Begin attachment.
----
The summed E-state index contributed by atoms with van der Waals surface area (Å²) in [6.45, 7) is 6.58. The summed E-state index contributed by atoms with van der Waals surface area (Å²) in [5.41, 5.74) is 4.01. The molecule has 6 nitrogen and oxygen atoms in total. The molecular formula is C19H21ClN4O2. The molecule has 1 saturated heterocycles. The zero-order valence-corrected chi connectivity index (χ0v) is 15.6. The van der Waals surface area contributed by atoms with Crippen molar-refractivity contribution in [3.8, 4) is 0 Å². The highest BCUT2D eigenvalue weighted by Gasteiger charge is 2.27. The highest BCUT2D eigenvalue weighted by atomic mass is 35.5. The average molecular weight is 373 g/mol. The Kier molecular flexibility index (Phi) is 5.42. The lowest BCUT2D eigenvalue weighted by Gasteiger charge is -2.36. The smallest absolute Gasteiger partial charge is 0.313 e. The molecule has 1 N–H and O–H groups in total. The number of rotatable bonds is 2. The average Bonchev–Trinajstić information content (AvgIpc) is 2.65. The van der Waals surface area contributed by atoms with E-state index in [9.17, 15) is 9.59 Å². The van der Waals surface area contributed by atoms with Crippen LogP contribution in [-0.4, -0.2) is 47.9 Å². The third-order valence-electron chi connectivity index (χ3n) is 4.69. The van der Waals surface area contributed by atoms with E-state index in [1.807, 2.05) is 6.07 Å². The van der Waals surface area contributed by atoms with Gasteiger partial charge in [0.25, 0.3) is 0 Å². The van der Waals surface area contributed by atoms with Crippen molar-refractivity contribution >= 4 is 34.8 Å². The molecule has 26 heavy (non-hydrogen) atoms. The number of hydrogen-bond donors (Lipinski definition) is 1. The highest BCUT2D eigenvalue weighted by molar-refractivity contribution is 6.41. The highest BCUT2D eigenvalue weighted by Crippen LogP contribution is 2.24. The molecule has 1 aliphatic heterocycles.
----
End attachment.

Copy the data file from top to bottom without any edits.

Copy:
The summed E-state index contributed by atoms with van der Waals surface area (Å²) in [6.45, 7) is 6.58. The summed E-state index contributed by atoms with van der Waals surface area (Å²) in [5.41, 5.74) is 4.01. The molecule has 6 nitrogen and oxygen atoms in total. The molecular formula is C19H21ClN4O2. The molecule has 1 saturated heterocycles. The zero-order valence-corrected chi connectivity index (χ0v) is 15.6. The van der Waals surface area contributed by atoms with Crippen molar-refractivity contribution in [3.8, 4) is 0 Å². The highest BCUT2D eigenvalue weighted by Gasteiger charge is 2.27. The highest BCUT2D eigenvalue weighted by atomic mass is 35.5. The average molecular weight is 373 g/mol. The Kier molecular flexibility index (Phi) is 5.42. The lowest BCUT2D eigenvalue weighted by Gasteiger charge is -2.36. The smallest absolute Gasteiger partial charge is 0.313 e. The molecule has 1 N–H and O–H groups in total. The number of rotatable bonds is 2. The average Bonchev–Trinajstić information content (AvgIpc) is 2.65. The van der Waals surface area contributed by atoms with E-state index in [9.17, 15) is 9.59 Å². The van der Waals surface area contributed by atoms with Crippen LogP contribution in [-0.4, -0.2) is 47.9 Å². The third-order valence-electron chi connectivity index (χ3n) is 4.69. The van der Waals surface area contributed by atoms with E-state index in [1.807, 2.05) is 6.07 Å². The van der Waals surface area contributed by atoms with Gasteiger partial charge in [0.25, 0.3) is 0 Å². The van der Waals surface area contributed by atoms with Crippen molar-refractivity contribution >= 4 is 34.8 Å². The molecule has 26 heavy (non-hydrogen) atoms. The number of hydrogen-bond donors (Lipinski definition) is 1. The highest BCUT2D eigenvalue weighted by molar-refractivity contribution is 6.41. The highest BCUT2D eigenvalue weighted by Crippen LogP contribution is 2.24. The molecule has 1 aliphatic heterocycles.